The devastating grasshopper, a polyphagous insect, consumes a variety of grasses, forbs, shrubs, and trees. Under favorable spring conditions in their natural rangeland habitat, the nymphs feed preferentially upon various legumes, filaree, and brome and barley grasses. When these plants mature and become dry, late nymphs and adults survive on green but less palatable plants such as needlegrass, Stipa spp., tarweeds, Hemizonia spp. and wild lettuce, Lactuca spp. Favorite items of food at these times are grass seeds shed naturally or dropped by harvester ants (Messor andrei) on their mounds. The late nymphs and adults have been observed feeding on the epidermis of stems of the less palatable plants and on the edges of leaves. They may reject other drought-resistant plants that commonly grow in their habitat, such as turkey mullein. They also feed on stubble and ground litter. Late nymphs assume various orientations in feeding. Two common orientations are a nearly vertical head down position as they feed on epidermis of stems and a horizontal position on the ground as they feed on litter.
After rains start in fall and growth of preferred host plants begins anew, the adults mature and reproduce. Many observations have been made of the damage caused by the migrating swarms. Migrants have been observed to feed on the leaves of grape, citrus, apple, pear, cherry, peach, apricot, prune, plum, almond, avocado, and also on cabbage, tomato, beet, beans, marigold, alfalfa, clover, timothy, corn, and barley. The list is undoubtedly incomplete and could be lengthened considerably from experiences of California growers, entomologists, and horticulturists.
When populations irrupt and rangeland forage becomes depleted, the devastating grasshopper becomes a highly migratory insect. Bands of older nymphs crawl and hop while swarms of adults fly to the valleys. Nymphs usually migrate downhill toward more succulent green vegetation. They follow ravines and drainages toward cultivated crops, often migrating 5 miles or more during this stage. Extensive movements of nymphs took place in Alameda and Butte counties in California on 13 June 1957 when grass had dried on the hillsides but swales were still green.
Adult migrations are less predictable and may be delayed. Between 25 July and 8 August 1957, a spectacular migration of adults occurred from the California Range Experiment Station at Hopland. Adults are strong fliers and swarms migrate 15 or more miles in a single day. In this stage they have been observed to travel a distance of at least 30 miles. Attractive landing sites are fields of yellow stubble of barley, oats, and wheat. From these fields the devastating grasshopper disperses to fruit and vegetable crops. Even though the major pest status of this grasshopper results from its migrations, no special study of this behavior has been made. Some entomologists speculate that every year a part of each population migrates, but the migrants usually go unnoticed because of small numbers.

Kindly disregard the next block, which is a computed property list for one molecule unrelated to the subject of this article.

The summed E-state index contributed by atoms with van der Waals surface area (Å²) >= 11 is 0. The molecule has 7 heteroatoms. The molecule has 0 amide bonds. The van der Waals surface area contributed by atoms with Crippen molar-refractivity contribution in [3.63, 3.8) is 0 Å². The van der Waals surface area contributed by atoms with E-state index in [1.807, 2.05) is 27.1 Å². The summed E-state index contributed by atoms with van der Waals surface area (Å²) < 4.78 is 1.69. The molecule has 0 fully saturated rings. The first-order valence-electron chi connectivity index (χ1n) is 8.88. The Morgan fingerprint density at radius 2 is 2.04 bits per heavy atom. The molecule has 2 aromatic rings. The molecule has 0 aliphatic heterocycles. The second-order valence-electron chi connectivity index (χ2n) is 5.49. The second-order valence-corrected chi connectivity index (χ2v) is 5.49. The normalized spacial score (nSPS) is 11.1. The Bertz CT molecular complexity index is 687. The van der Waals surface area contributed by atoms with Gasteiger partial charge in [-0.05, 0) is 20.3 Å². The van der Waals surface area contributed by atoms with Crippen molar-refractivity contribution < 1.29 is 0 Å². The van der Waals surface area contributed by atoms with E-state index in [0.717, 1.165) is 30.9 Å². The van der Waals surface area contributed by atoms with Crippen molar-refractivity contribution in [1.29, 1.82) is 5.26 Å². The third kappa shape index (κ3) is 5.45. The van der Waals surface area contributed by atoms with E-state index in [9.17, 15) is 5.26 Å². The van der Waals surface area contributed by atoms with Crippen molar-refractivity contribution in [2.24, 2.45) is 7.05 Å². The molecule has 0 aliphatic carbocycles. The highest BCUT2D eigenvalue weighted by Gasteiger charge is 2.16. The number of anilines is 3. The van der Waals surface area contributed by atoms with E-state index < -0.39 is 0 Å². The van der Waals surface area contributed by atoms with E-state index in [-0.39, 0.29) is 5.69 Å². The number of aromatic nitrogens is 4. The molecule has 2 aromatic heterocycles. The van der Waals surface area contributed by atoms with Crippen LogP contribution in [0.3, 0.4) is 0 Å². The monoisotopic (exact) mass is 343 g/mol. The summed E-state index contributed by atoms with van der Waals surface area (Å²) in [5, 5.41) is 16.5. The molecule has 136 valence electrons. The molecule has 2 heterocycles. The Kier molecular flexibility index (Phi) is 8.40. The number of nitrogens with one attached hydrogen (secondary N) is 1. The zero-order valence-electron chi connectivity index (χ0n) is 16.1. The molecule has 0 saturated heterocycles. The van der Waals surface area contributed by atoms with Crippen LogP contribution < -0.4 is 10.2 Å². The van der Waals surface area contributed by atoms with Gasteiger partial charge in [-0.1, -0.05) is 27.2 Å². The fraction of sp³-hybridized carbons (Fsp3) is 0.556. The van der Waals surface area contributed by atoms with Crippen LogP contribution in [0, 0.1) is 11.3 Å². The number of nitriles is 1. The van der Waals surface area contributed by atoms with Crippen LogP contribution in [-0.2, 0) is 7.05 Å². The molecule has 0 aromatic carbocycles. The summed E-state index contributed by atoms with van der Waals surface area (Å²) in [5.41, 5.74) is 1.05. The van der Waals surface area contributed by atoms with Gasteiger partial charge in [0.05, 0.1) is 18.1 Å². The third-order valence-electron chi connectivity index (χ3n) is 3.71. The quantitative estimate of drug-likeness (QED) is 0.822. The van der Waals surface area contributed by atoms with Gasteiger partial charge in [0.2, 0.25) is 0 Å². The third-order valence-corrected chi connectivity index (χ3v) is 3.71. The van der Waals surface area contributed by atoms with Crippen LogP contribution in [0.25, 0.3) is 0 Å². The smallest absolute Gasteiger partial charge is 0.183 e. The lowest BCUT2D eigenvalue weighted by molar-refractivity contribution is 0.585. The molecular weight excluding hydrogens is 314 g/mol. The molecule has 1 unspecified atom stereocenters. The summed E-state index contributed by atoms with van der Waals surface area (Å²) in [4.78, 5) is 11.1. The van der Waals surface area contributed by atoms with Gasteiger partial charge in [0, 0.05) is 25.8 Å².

When flushed, nonmigratory adults travel 3 to 6 feet at heights of 4 to 12 inches. Their flight is straight and silent; however, flight noise or crepitation was heard once in San Mateo County, California.
The hatching period, which ranges from 50 to 103 days, starts in late April and may extend to late July. This is a prolonged hatching period compared to that of several other species (e.g., Camnula pellucida and Oedaleonotus enigma) that occur in assemblages of California rangeland grasshoppers. The difference is probably due in part to the lateness of oviposition and greater depth of the eggs in the soil of the devastating grasshopper. The total heat units required for development and hatching of the eggs of all three species are probably similar.
The nymphs begin development when forage is green and succulent but a majority are often in the nymphal stage (instars IV, V, and VI) when the forage has matured and dried. Nutritional stress evidently prolongs the nymphal period as some nymphs may still be found in mid October. Both males and females require six instars to complete their nymphal development. The first nymphs that appear during the last week of April may become adult by July 1. This means that precocious adults take about 70 days to reach the fledgling stage.
Among rangeland species, the devastating grasshopper has a unique life history. Females enter a reproductive diapause during the summer months and must survive on less palatable forage to tide them over to the reproductive period, which begins in late September. Laboratory experiments have shown that development and maturation of eggs within the females are triggered by decreasing day length. Usually fall rains arrive at this time, stimulating sprouting and growth of preferred food plants. The usual coincidence of the breaking of reproductive diapause and the availability of nutritious host plants allows the females to oviposit prolifically. Dissection of females collected at the Hopland Range Experiment Station in Mendocino County, California and at Mission Peak study area in Alameda County, California, revealed that mature eggs were present in the ovaries at the end of September and in October, 1963.